Cicero De Or. 3.53.203 - Quintilian 9.1.29; 9.2.U; see also 9.2.15. Ad Herennium 4.16.22; Cicero Or. 40.137; Quintilian 9.3.98 (whereas Cicero De Or. 3.53.203 « Quintilian 9.1.29 considers this question as a figure of speech, Quintilian 9.2.11 and 9.3.98 consider it as a figure of thought, the latter consciously correcting Cicero's designation of it as a figure of speech). 62 Cf. the designation of questions used in argumentation in Cicero Part. Or. 13.47 previously mentioned—cum interrogamus nosmet ipsi. 63 Note that the use of this figurative question in argumentation is assumed. 64 Subiectio (Ad Herennium 4.23.33); suggestio (Quintilian 9.2.15). Pseudo-Cicero classifies it as a figure of speech (Ad Herennium 4.23.33), but Quintilian corrects him and classifies it as a figure of thought (9.3.98). 65 Several fine examples follow. Cf. the figure of question and answer (peusis kai apokrisis) described in Longinus Subi. 18.1-2. 66 In this reference, rogatio and percontatio are said to be similar (finitimus). Note that Quintilian 9.2.6 states that the designations interwgatio and percontatio were often used indifferently, the former seeming to be aimed at gaining knowledge and the latter at proof. 67 Interrogando urgeat; ut rursus quasi ad interrogata sibi ipse respondeat (Or. 40.137).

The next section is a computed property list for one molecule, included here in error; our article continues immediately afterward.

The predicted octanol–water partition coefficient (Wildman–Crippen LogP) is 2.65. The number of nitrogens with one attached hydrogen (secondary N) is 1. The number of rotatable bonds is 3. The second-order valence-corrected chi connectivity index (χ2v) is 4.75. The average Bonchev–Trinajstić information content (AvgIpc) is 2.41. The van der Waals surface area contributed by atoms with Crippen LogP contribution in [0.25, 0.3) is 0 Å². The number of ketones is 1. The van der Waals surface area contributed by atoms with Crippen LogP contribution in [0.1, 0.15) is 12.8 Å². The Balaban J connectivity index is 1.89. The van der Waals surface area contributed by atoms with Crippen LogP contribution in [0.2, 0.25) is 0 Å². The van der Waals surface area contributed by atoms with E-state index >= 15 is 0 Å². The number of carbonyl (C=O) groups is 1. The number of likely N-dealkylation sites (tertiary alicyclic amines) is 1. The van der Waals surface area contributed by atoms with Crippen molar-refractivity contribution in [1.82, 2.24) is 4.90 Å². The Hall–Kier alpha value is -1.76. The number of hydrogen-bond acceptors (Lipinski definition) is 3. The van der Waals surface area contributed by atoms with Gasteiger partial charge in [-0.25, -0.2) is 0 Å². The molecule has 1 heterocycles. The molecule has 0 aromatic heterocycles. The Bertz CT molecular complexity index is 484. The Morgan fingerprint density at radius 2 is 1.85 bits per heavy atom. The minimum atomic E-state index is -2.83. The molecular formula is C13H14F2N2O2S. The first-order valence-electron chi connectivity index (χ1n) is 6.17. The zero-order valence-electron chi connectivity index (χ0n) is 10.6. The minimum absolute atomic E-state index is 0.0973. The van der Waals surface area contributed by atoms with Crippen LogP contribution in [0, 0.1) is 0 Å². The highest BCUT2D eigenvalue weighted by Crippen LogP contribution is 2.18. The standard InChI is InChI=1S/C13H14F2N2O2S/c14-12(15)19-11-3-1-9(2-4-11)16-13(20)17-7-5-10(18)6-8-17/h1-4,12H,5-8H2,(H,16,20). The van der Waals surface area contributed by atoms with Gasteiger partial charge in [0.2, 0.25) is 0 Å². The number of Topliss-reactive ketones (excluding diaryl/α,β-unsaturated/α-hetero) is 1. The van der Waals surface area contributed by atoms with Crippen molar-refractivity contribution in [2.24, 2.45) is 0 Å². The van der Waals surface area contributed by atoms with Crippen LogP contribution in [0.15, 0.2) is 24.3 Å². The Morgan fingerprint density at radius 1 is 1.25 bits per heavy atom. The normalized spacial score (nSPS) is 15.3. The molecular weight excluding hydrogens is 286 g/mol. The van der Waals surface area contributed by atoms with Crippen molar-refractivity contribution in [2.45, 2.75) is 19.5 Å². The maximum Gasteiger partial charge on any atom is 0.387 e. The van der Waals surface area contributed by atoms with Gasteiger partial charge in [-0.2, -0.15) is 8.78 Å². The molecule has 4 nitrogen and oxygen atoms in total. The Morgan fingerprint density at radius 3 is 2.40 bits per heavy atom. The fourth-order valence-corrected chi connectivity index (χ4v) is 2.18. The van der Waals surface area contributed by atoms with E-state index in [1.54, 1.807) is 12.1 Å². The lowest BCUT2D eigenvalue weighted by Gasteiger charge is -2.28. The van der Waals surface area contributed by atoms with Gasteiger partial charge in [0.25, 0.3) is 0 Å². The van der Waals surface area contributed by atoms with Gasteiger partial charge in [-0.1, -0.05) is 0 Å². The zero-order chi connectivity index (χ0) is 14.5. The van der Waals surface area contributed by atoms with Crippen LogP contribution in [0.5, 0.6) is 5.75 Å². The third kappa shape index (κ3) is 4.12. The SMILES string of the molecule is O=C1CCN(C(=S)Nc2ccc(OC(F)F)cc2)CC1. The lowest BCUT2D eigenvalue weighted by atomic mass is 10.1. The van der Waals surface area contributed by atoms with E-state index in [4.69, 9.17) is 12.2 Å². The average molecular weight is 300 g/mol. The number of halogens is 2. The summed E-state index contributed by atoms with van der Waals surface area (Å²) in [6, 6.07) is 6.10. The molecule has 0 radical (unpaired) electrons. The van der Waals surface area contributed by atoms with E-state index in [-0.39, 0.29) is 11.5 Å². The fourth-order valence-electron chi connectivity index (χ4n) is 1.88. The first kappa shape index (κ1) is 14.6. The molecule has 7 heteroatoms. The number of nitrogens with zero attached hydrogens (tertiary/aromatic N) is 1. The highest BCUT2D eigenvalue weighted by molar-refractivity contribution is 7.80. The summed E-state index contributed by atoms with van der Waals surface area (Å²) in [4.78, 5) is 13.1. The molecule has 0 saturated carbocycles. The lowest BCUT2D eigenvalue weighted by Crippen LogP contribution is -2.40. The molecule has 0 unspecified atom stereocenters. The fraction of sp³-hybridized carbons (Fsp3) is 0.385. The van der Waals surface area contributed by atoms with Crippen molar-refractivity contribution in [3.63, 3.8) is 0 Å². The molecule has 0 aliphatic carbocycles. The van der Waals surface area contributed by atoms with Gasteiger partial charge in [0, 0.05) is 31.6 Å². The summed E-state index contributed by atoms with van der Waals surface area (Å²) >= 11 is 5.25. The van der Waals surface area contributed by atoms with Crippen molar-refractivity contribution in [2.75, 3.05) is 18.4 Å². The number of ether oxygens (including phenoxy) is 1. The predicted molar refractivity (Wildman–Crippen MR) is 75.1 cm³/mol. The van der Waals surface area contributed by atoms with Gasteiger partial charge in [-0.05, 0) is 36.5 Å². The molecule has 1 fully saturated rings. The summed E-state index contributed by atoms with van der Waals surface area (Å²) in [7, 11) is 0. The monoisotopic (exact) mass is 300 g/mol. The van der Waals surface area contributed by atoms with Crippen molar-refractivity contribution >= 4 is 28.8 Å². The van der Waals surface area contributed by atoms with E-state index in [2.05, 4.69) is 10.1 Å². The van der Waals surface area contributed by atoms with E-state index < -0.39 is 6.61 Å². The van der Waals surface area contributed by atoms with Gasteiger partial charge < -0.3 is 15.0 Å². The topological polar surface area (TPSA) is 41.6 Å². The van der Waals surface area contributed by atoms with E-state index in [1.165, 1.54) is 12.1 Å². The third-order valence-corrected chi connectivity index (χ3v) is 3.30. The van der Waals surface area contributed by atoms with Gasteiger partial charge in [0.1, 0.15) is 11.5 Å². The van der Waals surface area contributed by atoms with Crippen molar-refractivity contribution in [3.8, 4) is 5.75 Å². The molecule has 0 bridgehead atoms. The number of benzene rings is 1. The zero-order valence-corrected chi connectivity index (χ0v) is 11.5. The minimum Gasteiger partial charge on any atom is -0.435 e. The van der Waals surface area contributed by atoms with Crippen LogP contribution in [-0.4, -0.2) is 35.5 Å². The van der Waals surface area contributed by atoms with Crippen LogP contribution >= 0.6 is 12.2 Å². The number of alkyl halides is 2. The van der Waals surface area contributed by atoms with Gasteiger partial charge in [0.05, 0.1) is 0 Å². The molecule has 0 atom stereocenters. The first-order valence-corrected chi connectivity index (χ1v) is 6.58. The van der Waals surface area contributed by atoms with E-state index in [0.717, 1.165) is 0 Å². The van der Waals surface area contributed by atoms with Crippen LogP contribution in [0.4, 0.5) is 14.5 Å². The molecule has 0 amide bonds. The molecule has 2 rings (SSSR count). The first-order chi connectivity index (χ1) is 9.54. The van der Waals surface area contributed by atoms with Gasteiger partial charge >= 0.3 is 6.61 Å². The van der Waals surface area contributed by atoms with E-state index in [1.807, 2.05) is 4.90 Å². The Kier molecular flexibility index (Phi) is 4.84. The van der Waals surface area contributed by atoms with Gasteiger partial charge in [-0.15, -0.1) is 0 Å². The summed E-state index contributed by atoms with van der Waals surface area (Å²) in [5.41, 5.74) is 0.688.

Watson: 1 Corinthians 10:23-11:1